In many ways, the Preaching of Peter is a part of its second century environment. Critiques of pagan religion were a common theme in Jewish and Christian literature of the first two centuries CE. The text stands alongside several other texts from the second century in which we see Christians engaged in the process of self-identification through the use of the language of peoplehood, nations, and ethnicity to claim legitimacy. That this discourse is polemical and misrepresents both Jewish and Greek or Roman worship is also common.

Why isn’t the Preaching of Peter more well-known? And why is it significant?

The fragmentary nature of the Preaching of Peter makes it difficult to study, and the text raises as many questions as it answers. How many other topics were covered in the original? What were the contexts of the recovered fragments? What is the overarching message of The Preaching of Peter? The Preaching of Peter is also hard to locate in the landscape of early Christianity because the themes it addresses have parallels with such a broad range of early Christian texts. On the one hand, there are similarities to texts that will become part of the New Testament. Both illuminate God’s all-powerful character, feature the Lord commissioning his disciples, describe the process of salvation, and summarize the major events of Jesus’s life as proof that he was the promised Messiah. On the other hand, there are clear similarities between the Preaching of Peter and apologetic texts from later in the second century that presented a public defense of Christianity.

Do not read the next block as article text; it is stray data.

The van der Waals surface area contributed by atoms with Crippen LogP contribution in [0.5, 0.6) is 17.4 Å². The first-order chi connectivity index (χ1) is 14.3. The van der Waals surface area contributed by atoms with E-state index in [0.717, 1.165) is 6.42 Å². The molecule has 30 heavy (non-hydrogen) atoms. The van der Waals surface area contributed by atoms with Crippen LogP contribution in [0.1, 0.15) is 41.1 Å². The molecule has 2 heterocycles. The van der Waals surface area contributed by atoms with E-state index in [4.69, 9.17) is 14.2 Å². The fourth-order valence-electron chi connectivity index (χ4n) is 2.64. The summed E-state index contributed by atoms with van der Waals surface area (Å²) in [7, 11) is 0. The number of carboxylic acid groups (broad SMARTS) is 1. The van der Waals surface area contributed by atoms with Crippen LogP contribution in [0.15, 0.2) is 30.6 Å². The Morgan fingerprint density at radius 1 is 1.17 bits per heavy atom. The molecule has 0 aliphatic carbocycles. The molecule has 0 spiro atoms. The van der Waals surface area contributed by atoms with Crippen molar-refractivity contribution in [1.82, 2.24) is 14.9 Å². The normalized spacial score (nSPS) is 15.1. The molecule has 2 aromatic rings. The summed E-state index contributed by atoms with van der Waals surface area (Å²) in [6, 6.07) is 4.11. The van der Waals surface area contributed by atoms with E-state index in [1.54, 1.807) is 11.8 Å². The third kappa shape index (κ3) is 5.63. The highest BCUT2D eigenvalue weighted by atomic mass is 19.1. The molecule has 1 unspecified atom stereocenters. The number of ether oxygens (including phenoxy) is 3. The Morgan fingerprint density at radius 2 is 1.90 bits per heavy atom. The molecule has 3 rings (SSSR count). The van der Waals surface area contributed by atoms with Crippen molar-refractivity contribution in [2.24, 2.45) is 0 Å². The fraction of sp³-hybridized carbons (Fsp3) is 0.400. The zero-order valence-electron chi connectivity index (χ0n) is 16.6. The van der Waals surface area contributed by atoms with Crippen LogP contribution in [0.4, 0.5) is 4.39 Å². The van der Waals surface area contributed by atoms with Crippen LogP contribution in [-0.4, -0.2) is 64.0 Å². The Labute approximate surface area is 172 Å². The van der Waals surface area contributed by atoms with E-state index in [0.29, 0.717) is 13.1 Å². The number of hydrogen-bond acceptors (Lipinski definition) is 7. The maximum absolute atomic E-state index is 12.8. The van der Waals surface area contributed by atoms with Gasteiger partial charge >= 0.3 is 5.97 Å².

Kathleen Arbogast, Zoe Grout, Rubén R. Dupertuis , "Preaching of Peter", n.p. [cited 16 Aug 2022]. Online: https://www.bibleodyssey.org:443/en/passages/main-articles/preaching-of-peter

Contributors

arbogast-kathleen

Kathleen Arbogast
Student, Trinity University

Kathleen Arbogast (Class of 2021) is from Austin, TX and majored in Religion and Ancient Mediterranean Studies at Trinity University.

grout-zoe

Zoe Grout
Student, Trinity University

Zoe Grout (Class of 2022) is from Houston, TX. She is currently an English major, with minors in Religion and Geosciences at Trinity University.

Dupertuis-Ruben

Rubén R. Dupertuis
Associate Professor of Religion , Trinity University

Rubén R. Dupertuis is Associate Professor of Religion and Chair of the Religion Department at Trinity University. His research interests include early Christian narrative, with a special interest in the Acts of the Apostles, The Gospel of Peter, education in the Greco-Roman world, and the role of the Bible in American popular culture. He currently coleads the Roman World Lab, a research lab featuring undergraduate research.